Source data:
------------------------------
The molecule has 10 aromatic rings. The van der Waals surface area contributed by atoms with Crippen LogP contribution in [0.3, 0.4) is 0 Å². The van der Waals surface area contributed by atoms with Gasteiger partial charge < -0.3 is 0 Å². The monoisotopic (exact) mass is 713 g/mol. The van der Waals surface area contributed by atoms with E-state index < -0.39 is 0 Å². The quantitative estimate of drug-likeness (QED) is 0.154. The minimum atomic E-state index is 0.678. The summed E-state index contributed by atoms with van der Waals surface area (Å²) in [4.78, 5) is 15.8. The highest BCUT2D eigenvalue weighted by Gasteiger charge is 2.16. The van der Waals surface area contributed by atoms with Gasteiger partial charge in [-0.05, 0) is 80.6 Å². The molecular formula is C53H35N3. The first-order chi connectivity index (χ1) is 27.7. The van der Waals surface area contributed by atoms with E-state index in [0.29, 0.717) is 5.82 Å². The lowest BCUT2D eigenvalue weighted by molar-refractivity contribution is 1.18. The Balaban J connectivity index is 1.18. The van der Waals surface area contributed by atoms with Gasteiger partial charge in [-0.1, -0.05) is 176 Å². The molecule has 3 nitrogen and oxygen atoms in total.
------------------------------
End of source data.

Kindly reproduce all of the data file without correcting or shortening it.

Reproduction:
The molecule has 10 aromatic rings. The van der Waals surface area contributed by atoms with Crippen LogP contribution in [0.3, 0.4) is 0 Å². The van der Waals surface area contributed by atoms with Gasteiger partial charge < -0.3 is 0 Å². The monoisotopic (exact) mass is 713 g/mol. The van der Waals surface area contributed by atoms with E-state index < -0.39 is 0 Å². The quantitative estimate of drug-likeness (QED) is 0.154. The minimum atomic E-state index is 0.678. The summed E-state index contributed by atoms with van der Waals surface area (Å²) in [4.78, 5) is 15.8. The highest BCUT2D eigenvalue weighted by Gasteiger charge is 2.16. The van der Waals surface area contributed by atoms with Gasteiger partial charge in [-0.05, 0) is 80.6 Å². The molecular formula is C53H35N3. The first-order chi connectivity index (χ1) is 27.7. The van der Waals surface area contributed by atoms with E-state index in [0.29, 0.717) is 5.82 Å². The lowest BCUT2D eigenvalue weighted by molar-refractivity contribution is 1.18. The Balaban J connectivity index is 1.18. The van der Waals surface area contributed by atoms with Gasteiger partial charge in [-0.1, -0.05) is 176 Å². The molecule has 3 nitrogen and oxygen atoms in total.